In the OESTEREICH case the plaintiff was a divinity student who was entitled, pursuant to § 6(g) of the Act to an exemption from training in service under the Act. Plaintiff returned his registration certificate to the government as a protest, "for the sole purpose of expressing dissent from the participation by the United States in the war in Viet Nam." Shortly thereafter, his board declared him delinquent for failure to have the registration certificate in his possession and for failure to provide the board with notice of his local status. The board thereupon changed his classification to I-A. Plaintiff took an administrative appeal and lost and was ordered to report for induction. The suit was brought to restrain that induction. The Supreme Court in the opinion by Justice Douglas held that § 10(b) (3) of the Act cannot bar judicial review of such "basically lawless" conduct.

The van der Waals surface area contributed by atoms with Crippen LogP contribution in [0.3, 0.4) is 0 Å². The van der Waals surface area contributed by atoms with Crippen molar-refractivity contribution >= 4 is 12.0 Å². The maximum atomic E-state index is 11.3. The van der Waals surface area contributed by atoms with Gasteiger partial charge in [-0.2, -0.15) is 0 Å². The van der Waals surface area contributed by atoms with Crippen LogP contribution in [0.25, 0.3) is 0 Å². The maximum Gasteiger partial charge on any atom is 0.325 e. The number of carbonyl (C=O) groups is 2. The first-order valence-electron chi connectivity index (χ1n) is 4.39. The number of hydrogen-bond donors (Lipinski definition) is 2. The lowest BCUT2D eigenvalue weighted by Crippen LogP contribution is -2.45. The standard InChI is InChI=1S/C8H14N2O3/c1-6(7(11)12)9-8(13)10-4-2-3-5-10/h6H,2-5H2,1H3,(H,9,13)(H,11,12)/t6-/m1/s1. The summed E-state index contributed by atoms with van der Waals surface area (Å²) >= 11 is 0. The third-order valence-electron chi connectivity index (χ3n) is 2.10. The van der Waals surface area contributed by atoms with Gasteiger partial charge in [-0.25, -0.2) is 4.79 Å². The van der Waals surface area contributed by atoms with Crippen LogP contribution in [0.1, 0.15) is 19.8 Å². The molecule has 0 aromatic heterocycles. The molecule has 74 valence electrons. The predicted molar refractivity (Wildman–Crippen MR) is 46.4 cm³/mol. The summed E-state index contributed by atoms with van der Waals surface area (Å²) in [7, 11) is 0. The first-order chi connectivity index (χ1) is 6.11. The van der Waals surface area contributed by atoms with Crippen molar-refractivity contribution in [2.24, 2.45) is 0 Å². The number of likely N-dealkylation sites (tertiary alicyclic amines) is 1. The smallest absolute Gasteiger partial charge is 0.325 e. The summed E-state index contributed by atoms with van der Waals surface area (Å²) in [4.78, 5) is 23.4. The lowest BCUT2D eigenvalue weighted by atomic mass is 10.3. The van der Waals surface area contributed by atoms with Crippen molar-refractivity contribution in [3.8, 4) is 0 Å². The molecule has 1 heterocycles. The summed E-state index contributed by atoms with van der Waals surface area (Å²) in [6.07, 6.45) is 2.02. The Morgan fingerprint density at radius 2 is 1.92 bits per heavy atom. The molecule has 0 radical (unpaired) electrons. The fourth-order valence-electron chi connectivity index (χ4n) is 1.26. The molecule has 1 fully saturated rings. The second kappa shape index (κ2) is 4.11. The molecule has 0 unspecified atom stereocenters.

In the case at bar plaintiffs are not objecting to any action by the local board, "basically lawless" or otherwise, they are attacking the requirements of the statute itself, claiming that it is unconstitutional. If there can be exception to the specific language of the Act, surely an action such as this which attacks the constitutionality of the Act itself cannot be barred as a pre-induction judicial review of classification or processing. In the case of BOYD v. CLARK, supra, upon which defendants rely heavily, a three-judge court dismissed the action which was brought by four selective service registrants challenging the constitutionality of the student deferments provided in § 6(h) (1) of the Military Selective Service Act of 1967 (16 U.S.C. App. § 456(h) (1)). Plaintiffs in BOYD argued that student deferments: (1) discriminated against persons who are economically unable to attend college, and (2) are arbitrary and bear no reasonable relationship to the purposes of the Act. Plaintiffs in that case, who were all classified I-A, alleged that they were unable to secure student deferments solely because they lacked the financial means to attend college. The injury claimed was an increased likelihood of induction because registrants who were deferred as students could postpone their induction for several years and in many cases escape service entirely by acquiring other deferments. None of the plaintiffs in the BOYD case was under orders for induction. The court held that since plaintiffs may never be required to report for induction, their claim is premature and was not then ripe for adjudication. In making that decision, the court stated in quoting from WOLFF v. SELECTIVE SERVICE LOCAL BOARD NO. 16, 372 F.2d 817 at 823 (2d Cir. 1967):